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Letter to the editor

March 19, 2017 at 4 a.m.

Setting the record straight

The Marshall News Messenger published an article on March 15, 2017 entitled "Mitchell drops out of Marshall City Commission election during candidate forum." Erroneous statements were quoted in this article. I will not address all of them in this forum, but do want to present factual information so our community is informed.

On December 21, 2015, I made a motion to approve a contract with Flowers and Associates for a preliminary architectural conceptual design on a new animal shelter. Commissioner LaDarius Carter seconded the motion, which passed unanimously with a 7:0 vote.

The vote, which took place on January 28, 2016 and referenced by Mrs. Charles Wilson in the article published this week was not a repudiation of a new animal shelter. It was made clear that some of the Commissioners had not received all of the relevant information and did not completely understand the issue. They were correct to vote "NO" until this information was provided. This was demonstrated at the February 11, 2016 Commission meeting when the Commission voted 5:0 with one abstention to move forward, in good faith, to work toward making a decision on improving our animal shelter facility.

As a Commission, we took this approach to afford the Marshall Police Department, our Animal Shelter team, and city staff the additional opportunity to define what we needed in a new facility. The city staff team responded by developing a hand drawn sketch of a floor plan with a list of needs and requirements for a new Animal Shelter facility. The architect then drew this sketch to scale. At the request of the city, the architect also developed a construction cost estimate for this prospective facility of $676,895 as of April 13, 2016. There are additional incremental project costs consisting of design fees, furniture fixtures and equipment for example.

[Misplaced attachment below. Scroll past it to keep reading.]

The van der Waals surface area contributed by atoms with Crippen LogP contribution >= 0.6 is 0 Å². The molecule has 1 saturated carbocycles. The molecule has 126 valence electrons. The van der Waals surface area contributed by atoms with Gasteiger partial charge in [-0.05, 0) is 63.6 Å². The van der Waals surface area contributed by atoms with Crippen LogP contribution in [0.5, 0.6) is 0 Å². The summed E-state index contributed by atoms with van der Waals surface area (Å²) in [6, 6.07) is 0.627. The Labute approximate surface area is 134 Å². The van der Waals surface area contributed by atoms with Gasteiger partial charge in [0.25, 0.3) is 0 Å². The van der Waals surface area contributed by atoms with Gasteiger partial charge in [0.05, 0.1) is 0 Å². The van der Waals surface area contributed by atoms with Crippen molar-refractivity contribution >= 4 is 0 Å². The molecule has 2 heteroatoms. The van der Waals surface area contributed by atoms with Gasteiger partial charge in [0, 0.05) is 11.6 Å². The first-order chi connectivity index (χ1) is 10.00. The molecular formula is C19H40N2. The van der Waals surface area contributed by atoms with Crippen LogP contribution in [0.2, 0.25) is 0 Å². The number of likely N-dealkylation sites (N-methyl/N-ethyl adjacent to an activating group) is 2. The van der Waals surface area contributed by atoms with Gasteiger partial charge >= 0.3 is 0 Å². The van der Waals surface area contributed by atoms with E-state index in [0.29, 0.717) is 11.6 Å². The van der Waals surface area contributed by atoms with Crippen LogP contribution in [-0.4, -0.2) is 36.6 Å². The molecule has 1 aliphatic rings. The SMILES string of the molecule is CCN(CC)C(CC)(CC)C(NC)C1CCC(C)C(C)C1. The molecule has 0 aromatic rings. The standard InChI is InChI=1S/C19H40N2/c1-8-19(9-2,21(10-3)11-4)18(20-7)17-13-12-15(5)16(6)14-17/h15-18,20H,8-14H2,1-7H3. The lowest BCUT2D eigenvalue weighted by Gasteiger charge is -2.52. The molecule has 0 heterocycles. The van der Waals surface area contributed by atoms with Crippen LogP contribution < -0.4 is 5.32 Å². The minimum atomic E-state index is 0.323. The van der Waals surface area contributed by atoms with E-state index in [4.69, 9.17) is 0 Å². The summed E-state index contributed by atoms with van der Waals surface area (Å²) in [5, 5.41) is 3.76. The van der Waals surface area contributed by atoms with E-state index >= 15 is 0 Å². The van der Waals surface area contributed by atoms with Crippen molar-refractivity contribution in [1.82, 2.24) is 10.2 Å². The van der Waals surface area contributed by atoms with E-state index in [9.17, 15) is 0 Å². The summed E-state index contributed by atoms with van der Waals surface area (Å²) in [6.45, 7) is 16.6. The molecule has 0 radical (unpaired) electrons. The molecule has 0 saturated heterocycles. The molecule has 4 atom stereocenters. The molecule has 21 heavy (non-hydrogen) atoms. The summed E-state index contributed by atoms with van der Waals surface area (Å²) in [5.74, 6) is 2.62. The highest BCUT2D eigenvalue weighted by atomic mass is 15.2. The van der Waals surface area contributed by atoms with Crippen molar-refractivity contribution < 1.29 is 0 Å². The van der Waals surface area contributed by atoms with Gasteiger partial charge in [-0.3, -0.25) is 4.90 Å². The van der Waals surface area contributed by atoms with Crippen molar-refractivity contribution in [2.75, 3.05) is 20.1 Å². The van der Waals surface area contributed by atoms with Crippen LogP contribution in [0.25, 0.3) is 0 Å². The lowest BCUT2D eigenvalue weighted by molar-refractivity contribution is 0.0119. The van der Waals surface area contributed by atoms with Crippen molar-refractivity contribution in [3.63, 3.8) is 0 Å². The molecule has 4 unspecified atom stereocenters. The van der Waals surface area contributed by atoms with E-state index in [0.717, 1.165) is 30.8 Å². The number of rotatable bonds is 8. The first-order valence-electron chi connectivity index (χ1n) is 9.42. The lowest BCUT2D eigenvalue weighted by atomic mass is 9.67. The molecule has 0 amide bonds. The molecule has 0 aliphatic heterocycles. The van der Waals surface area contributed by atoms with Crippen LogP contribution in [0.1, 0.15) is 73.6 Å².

April 19, 2016, Mayor Eric Neal moved that the City of Marshall commit $400,000 to fund the construction of a new animal shelter facility. The motion passed unanimously, 6:0. The understood reason for this amount was that the city desired to partner with Harrison County in the construction of a new Animal Shelter facility because more than one-half of the animals received by the shelter come from the county outside the city limits of Marshall. Therefore, the city would commit to pay for about half of the new construction costs and submit a request to the county to pay for half. Unfortunately, the City Commission did not follow through and formally request the county to pay for half of a new animal shelter.

Two architects and several construction professionals have carefully inspected the current animal shelter and evaluated the feasibility of renovating the facility. The unanimous opinion of these experts is that the facility cannot be cost effectively renovated. Also, equally important is the fact that there is not sufficient land available to expand the existing facility. The conclusion by all professionals and consultants is to build a new facility.

Mayor Eric Neal and some others are now apparently taking the position that the city should spend a maximum of $400,000 in total on a new facility. Surely Mayor Neal is not proposing to build only part of a new facility, or construct an inadequate facility incapable of serving our city?

In the article Mayor Neal states, "…if that number comes back at more than $400,000, then this thing does need to go to a bond issue…" Why would we propose a bond issue to raise new taxes when our city currently has more than enough funds and budgetary resources to pay for the cost of a new facility? Mayor Neal and the city have already raised our taxes by increasing our property tax rate and our water and sewer rates. Why would we raise taxes again unnecessarily?

Mayor Neal may have misspoken, and may have intended to mean that the citizens should vote and decide whether or not to construct a new animal shelter facility. If this is the case, for what purpose were he and the other Commissioners elected? Again, no additional taxes are needed to build a new facility. It is City Commission's job to research the issues and make prudent decisions on behalf of their constituents.

Animal Shelter services are a core function and responsibility of city government. Our current facility was graciously built and given to our city about 50 years ago. Replacing the facilities that serve our community when required is a cost of doing business for our city. It is the responsibility of our leaders to ensure that our core city services are consistently delivered to all of our citizens, with excellence.

I do support building a new animal shelter facility as long as it is built for no more than about 150 percent of the architect's April 13, 2016 cost estimate, and as long as it contains the design features and requirements currently stipulated. I do respect my friends and neighbors who disagree. As our community considers this question, my desire is that the decision be made based upon what is the best long-term decision for all of Marshall, and also that it be made with complete and accurate information.

More information and some of the documentation mentioned in this letter can be found here.

By: Garrett Boersma, Marshall



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